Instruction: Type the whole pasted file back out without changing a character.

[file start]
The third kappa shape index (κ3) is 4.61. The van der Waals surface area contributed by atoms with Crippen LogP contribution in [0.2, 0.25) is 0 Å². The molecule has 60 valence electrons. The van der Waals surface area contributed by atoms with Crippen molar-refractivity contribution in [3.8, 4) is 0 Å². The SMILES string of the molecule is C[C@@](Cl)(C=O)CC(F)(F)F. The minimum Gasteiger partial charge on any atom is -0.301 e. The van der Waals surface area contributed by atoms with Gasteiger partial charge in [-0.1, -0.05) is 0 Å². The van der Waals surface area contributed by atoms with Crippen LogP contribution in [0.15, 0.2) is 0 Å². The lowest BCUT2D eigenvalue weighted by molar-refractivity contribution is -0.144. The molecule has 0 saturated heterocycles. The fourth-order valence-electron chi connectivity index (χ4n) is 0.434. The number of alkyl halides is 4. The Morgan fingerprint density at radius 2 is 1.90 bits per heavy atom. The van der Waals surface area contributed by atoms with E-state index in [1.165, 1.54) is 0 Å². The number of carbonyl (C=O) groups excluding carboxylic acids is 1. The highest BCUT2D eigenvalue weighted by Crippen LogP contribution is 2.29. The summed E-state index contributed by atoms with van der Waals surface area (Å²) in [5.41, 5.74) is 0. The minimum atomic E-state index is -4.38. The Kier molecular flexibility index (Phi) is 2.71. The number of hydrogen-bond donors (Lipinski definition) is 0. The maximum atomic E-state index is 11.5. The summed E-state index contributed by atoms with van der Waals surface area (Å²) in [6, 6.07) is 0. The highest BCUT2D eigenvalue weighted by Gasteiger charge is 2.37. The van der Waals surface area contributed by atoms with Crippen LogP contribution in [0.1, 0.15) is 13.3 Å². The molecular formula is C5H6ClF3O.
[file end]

The third kappa shape index (κ3) is 4.61. The van der Waals surface area contributed by atoms with Crippen LogP contribution in [0.2, 0.25) is 0 Å². The molecule has 60 valence electrons. The van der Waals surface area contributed by atoms with Crippen molar-refractivity contribution in [3.8, 4) is 0 Å². The SMILES string of the molecule is C[C@@](Cl)(C=O)CC(F)(F)F. The minimum Gasteiger partial charge on any atom is -0.301 e. The van der Waals surface area contributed by atoms with Gasteiger partial charge in [-0.1, -0.05) is 0 Å². The van der Waals surface area contributed by atoms with Crippen LogP contribution in [0.15, 0.2) is 0 Å². The lowest BCUT2D eigenvalue weighted by molar-refractivity contribution is -0.144. The molecule has 0 saturated heterocycles. The fourth-order valence-electron chi connectivity index (χ4n) is 0.434. The number of alkyl halides is 4. The Morgan fingerprint density at radius 2 is 1.90 bits per heavy atom. The van der Waals surface area contributed by atoms with E-state index in [1.165, 1.54) is 0 Å². The number of carbonyl (C=O) groups excluding carboxylic acids is 1. The highest BCUT2D eigenvalue weighted by Crippen LogP contribution is 2.29. The summed E-state index contributed by atoms with van der Waals surface area (Å²) in [5.41, 5.74) is 0. The minimum atomic E-state index is -4.38. The Kier molecular flexibility index (Phi) is 2.71. The number of hydrogen-bond donors (Lipinski definition) is 0. The maximum atomic E-state index is 11.5. The summed E-state index contributed by atoms with van der Waals surface area (Å²) in [6, 6.07) is 0. The highest BCUT2D eigenvalue weighted by Gasteiger charge is 2.37. The van der Waals surface area contributed by atoms with Crippen LogP contribution in [0.1, 0.15) is 13.3 Å². The molecular formula is C5H6ClF3O.